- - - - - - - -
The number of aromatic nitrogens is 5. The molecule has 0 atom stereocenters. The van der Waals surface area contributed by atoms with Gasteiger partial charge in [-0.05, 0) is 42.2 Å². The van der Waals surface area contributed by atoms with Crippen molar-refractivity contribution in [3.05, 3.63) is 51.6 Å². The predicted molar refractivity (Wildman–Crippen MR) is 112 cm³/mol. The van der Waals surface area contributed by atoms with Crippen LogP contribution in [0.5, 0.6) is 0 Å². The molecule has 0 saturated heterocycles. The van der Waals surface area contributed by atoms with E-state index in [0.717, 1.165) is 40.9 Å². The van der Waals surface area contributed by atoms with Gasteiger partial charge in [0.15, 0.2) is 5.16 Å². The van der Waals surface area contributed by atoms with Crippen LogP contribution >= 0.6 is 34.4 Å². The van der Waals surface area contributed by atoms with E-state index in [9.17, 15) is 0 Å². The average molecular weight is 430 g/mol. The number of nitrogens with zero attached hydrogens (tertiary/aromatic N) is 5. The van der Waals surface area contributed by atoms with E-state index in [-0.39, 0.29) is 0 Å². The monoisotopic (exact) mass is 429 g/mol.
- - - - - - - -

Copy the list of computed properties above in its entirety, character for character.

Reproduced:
The number of aromatic nitrogens is 5. The molecule has 0 atom stereocenters. The van der Waals surface area contributed by atoms with Gasteiger partial charge in [-0.05, 0) is 42.2 Å². The van der Waals surface area contributed by atoms with Crippen molar-refractivity contribution in [3.05, 3.63) is 51.6 Å². The predicted molar refractivity (Wildman–Crippen MR) is 112 cm³/mol. The van der Waals surface area contributed by atoms with Crippen LogP contribution in [0.5, 0.6) is 0 Å². The molecule has 0 saturated heterocycles. The van der Waals surface area contributed by atoms with E-state index in [0.717, 1.165) is 40.9 Å². The van der Waals surface area contributed by atoms with Gasteiger partial charge in [0.15, 0.2) is 5.16 Å². The van der Waals surface area contributed by atoms with Crippen LogP contribution >= 0.6 is 34.4 Å². The van der Waals surface area contributed by atoms with E-state index in [9.17, 15) is 0 Å². The average molecular weight is 430 g/mol. The number of nitrogens with zero attached hydrogens (tertiary/aromatic N) is 5. The van der Waals surface area contributed by atoms with E-state index in [-0.39, 0.29) is 0 Å². The monoisotopic (exact) mass is 429 g/mol.